Is there such a thing as free will? Perhaps the philosopher who has gotten closest to a sensible understanding of free will is Daniel C. Dennett, who thinks of the phenomenon as “the power to veto our urges and then to veto our vetoes . . . the power of imagination, to see and imagine futures.”
Over the last few decades, science has made small but significant advances in understanding the relationship between conscious and unconscious thought, and the data are beginning to paint a picture that seems to validate Dennett’s views. In the 1970s, Benjamin Libet wired people to an electroencephalogram and measured when they reported having a particular conscious thought about an action and when the nerve impulses corresponding to the initiation of the actual action started. Astoundingly, the subjects had actually made (unconsciously) the decision to act measurably earlier than when they became aware of it consciously. The conscious awareness, in a sense, was a “story” that the higher cognitive parts of the brain told to account for the action.
So science may be showing us that free will is more a feeling than a real manifestation of independent will. As psychologist Dan Wegner put it, “We see two tips of the iceberg, the thought and the action, and we draw a connection.” Libet’s position is a bit more moderate and is akin to Dennett’s. Libet says that free will is a form of veto power, filtering and sometimes blocking decisions provisionally made at the unconscious level.
Quantum mechanics is sometimes brought into discussions of free will by supporters of pseudoscience because it is very technical and, more important, incomprehensible enough to lend that aura of scientific credibility without committing one to specific details. Some philosophers and scientists suggest that perhaps free will can be explained by occasional quantum fluctuations that, by interfering with subcellular phenomena in the brain, create a partial decoupling of our decision-making processes from the standard macroscopic laws of causality. This is nonsense, not only because we have absolutely no evidence of “quantum fluctuations” (whatever they are) at the brain level, but because, even if they did happen, they would—at most—generate random, not free, will. And random will is not one of those varieties of free will that is, in Dennett’s words, “worth having.”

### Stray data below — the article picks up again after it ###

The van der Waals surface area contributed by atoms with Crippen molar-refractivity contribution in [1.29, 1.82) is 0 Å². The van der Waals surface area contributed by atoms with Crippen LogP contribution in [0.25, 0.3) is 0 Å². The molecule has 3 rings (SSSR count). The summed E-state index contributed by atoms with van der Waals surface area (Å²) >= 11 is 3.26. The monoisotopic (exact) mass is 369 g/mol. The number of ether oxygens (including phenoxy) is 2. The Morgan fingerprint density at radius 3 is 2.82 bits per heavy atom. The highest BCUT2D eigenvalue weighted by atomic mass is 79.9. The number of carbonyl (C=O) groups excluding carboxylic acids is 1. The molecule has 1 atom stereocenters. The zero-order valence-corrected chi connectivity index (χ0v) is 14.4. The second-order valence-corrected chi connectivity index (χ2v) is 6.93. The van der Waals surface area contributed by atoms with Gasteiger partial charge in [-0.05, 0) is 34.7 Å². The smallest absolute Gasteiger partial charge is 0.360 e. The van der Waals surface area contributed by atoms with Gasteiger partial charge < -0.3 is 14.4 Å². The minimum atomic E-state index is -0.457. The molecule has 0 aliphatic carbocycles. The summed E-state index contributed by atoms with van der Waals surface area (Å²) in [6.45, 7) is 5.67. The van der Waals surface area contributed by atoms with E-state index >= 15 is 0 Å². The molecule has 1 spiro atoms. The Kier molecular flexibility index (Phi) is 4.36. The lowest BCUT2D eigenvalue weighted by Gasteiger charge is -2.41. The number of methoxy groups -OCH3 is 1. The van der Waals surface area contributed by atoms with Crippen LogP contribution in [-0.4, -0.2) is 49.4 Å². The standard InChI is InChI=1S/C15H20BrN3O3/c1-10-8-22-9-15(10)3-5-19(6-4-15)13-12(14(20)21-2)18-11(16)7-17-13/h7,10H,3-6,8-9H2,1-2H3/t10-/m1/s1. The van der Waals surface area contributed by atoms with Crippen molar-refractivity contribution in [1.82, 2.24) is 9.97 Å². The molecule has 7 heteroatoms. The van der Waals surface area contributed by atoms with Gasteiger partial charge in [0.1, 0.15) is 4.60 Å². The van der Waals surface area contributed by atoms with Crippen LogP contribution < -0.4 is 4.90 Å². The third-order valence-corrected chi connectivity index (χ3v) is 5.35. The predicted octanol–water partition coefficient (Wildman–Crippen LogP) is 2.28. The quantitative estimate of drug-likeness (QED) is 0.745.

Another source of confusion between science and philosophy when it comes to free will is to be found in the rather vague concept of “emergent properties,” for example, the notion of free will being an emergent property of the higher brain’s functions. Even though some scientists are predisposed to reject emergent properties, “emergence” can actually be studied scientifically and is a rather common phenomenon. For example, when hydrogen and oxygen combine to form water, the resulting molecule has emergent physical–chemical properties, in the sense that the temperatures marking transition states are not simple functions of the properties of the individual atoms.
Some philosophers have argued that emergence restricts the limits of reductionism, not because it isn’t “physics all the way down,” but because, frankly, a quantum mechanical description of, say, the Brooklyn Bridge isn’t going to be very helpful. Emergence entails that certain phenomena are best studied, and understood, at some levels of analysis rather than others, and free will may well fall into this category. To say that it is an emergent property of the brain is not a call for magic or pseudoscience, just the realization that neurobiology and psychology are better positioned than quantum mechanics to understand it.
Adapted from M. Pigliucci, Can there be a science of free will? ©2007 the Committee for Skeptical Inquiry.